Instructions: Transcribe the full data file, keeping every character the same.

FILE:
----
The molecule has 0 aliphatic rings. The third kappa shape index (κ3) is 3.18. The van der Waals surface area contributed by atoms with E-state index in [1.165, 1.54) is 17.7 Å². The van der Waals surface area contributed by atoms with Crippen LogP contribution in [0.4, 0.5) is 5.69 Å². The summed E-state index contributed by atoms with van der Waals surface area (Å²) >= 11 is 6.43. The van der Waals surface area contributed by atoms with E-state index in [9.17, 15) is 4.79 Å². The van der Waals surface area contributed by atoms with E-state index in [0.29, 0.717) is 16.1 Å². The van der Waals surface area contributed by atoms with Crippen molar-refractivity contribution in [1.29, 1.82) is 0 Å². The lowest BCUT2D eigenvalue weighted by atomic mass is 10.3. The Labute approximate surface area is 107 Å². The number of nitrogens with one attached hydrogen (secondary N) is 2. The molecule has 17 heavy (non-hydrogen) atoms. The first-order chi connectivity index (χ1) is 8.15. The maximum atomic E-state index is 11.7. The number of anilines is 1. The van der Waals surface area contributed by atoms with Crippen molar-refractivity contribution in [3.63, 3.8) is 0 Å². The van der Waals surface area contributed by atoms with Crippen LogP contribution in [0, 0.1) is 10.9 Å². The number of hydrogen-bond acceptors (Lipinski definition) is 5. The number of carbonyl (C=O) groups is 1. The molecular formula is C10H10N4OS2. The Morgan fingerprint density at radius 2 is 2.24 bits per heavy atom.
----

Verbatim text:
The molecule has 0 aliphatic rings. The third kappa shape index (κ3) is 3.18. The van der Waals surface area contributed by atoms with E-state index in [1.165, 1.54) is 17.7 Å². The van der Waals surface area contributed by atoms with Crippen LogP contribution in [0.4, 0.5) is 5.69 Å². The summed E-state index contributed by atoms with van der Waals surface area (Å²) >= 11 is 6.43. The van der Waals surface area contributed by atoms with E-state index in [9.17, 15) is 4.79 Å². The van der Waals surface area contributed by atoms with E-state index in [0.29, 0.717) is 16.1 Å². The van der Waals surface area contributed by atoms with Crippen molar-refractivity contribution in [1.29, 1.82) is 0 Å². The lowest BCUT2D eigenvalue weighted by atomic mass is 10.3. The Labute approximate surface area is 107 Å². The number of nitrogens with one attached hydrogen (secondary N) is 2. The molecule has 17 heavy (non-hydrogen) atoms. The first-order chi connectivity index (χ1) is 8.15. The maximum atomic E-state index is 11.7. The number of anilines is 1. The van der Waals surface area contributed by atoms with Crippen molar-refractivity contribution in [3.63, 3.8) is 0 Å². The van der Waals surface area contributed by atoms with Crippen LogP contribution in [0, 0.1) is 10.9 Å². The number of hydrogen-bond acceptors (Lipinski definition) is 5. The number of carbonyl (C=O) groups is 1. The molecular formula is C10H10N4OS2. The Morgan fingerprint density at radius 2 is 2.24 bits per heavy atom.